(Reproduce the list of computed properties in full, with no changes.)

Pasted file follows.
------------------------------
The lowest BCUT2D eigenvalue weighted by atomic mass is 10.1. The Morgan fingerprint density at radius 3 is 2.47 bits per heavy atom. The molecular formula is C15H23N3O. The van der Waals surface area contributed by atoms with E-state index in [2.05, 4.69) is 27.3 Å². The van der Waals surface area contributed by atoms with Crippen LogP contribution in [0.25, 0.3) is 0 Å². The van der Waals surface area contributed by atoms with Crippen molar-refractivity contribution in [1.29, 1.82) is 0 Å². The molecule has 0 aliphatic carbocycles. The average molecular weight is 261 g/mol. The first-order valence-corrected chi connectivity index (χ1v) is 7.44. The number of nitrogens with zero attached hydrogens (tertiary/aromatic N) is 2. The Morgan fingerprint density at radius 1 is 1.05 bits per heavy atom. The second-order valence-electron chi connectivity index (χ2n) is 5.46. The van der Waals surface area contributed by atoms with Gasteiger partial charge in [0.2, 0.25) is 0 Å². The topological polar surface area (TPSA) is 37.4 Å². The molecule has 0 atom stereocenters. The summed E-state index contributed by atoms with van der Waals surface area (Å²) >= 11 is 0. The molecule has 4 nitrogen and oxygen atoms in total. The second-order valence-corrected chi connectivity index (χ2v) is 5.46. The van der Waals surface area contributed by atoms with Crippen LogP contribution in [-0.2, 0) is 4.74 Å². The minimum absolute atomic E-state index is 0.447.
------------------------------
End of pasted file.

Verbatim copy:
The lowest BCUT2D eigenvalue weighted by atomic mass is 10.1. The Morgan fingerprint density at radius 3 is 2.47 bits per heavy atom. The molecular formula is C15H23N3O. The van der Waals surface area contributed by atoms with E-state index in [2.05, 4.69) is 27.3 Å². The van der Waals surface area contributed by atoms with Crippen LogP contribution in [0.25, 0.3) is 0 Å². The van der Waals surface area contributed by atoms with Crippen molar-refractivity contribution in [1.29, 1.82) is 0 Å². The molecule has 0 aliphatic carbocycles. The average molecular weight is 261 g/mol. The first-order valence-corrected chi connectivity index (χ1v) is 7.44. The number of nitrogens with zero attached hydrogens (tertiary/aromatic N) is 2. The Morgan fingerprint density at radius 1 is 1.05 bits per heavy atom. The second-order valence-electron chi connectivity index (χ2n) is 5.46. The van der Waals surface area contributed by atoms with Gasteiger partial charge in [0.2, 0.25) is 0 Å². The topological polar surface area (TPSA) is 37.4 Å². The molecule has 0 atom stereocenters. The summed E-state index contributed by atoms with van der Waals surface area (Å²) >= 11 is 0. The molecule has 4 nitrogen and oxygen atoms in total. The second-order valence-corrected chi connectivity index (χ2v) is 5.46. The van der Waals surface area contributed by atoms with Crippen LogP contribution in [-0.2, 0) is 4.74 Å². The minimum absolute atomic E-state index is 0.447.